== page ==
It’s this kind of open thinking that sets Race Pace apart from similar specialty retailers. “We have to run better businesses and make choices that ensure long term success versus chasing short term gains,” Obreicht says of the current missteps he sees in the industry. “This can be tough, especially with so much turbulence in the market, but it is imperative to know who you are and what you stand for and make decisions based on this. We all veer from this path from time to time, but I see a lot of folks out there (in the bicycle industry and in specialty retail in general) hunkering down and clamming up—getting as lean as possible on inventory and staff, making real estate choices for cheaper rent in iffy locations with the mindset that they are planning for survival instead of planning for success.” Obreicht pauses to consider that idea. “This is one of the biggest issues I see currently in our industry on every level—manufacturer, distributor and retailer.”
And it’s true. Rather than the doomsday myths about the death of retail, Obriecht subscribes to the optimistic—and realistic—ideas of success that are equal parts tradition and innovation. Planning for success rather than survival. It’s that same openness and awareness that makes these perspectives possible. “We are facing our challenges with very open eyes and minds,” he says. “Soaking up knowledge from retailers in our industry and, perhaps more importantly, outside of our industry. What are customers’ experiences and expectations when shopping at other specialty stores? How can we interact and present our business in a fresh, interesting and relevant way?”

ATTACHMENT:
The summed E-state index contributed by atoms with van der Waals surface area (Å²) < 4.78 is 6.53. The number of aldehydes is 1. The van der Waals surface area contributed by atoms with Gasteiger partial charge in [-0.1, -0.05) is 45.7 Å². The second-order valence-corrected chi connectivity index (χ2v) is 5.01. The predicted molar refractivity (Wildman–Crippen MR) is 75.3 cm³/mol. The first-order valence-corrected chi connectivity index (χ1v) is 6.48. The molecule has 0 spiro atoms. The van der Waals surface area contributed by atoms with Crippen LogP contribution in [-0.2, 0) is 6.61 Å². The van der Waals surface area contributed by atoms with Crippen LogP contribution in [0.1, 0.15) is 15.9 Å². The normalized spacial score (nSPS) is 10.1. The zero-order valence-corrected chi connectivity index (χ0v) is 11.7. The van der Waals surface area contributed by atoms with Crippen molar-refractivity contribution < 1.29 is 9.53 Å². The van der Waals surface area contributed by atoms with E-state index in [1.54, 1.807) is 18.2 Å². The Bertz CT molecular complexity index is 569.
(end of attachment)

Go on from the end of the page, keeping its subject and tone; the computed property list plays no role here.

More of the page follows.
Though Obriecht still turns a wrench on occasion, he recognizes that his truest role is in keeping that evolution and those questions in constant progress. “I view my role as one of making the business that my father grew over 40 years into a better-oiled machine through improving processes, communication and ensuring that employees feel just as motivated and dedicated to the company as they have in the past.”
Like all successful specialty retailers across all generations, it’s people that are at the center of Race Pace. Obriecht’s words return again and again to both his customers and his staff and their priority in his business. “People want to have things to believe in and to have places in their lives where they can feel special and a part of something real and tangible,” he says with a smile. “Race Pace has become this for many, many people. We are humbled by this, and I view it as my obligation to ensure that this is the case long into the future.”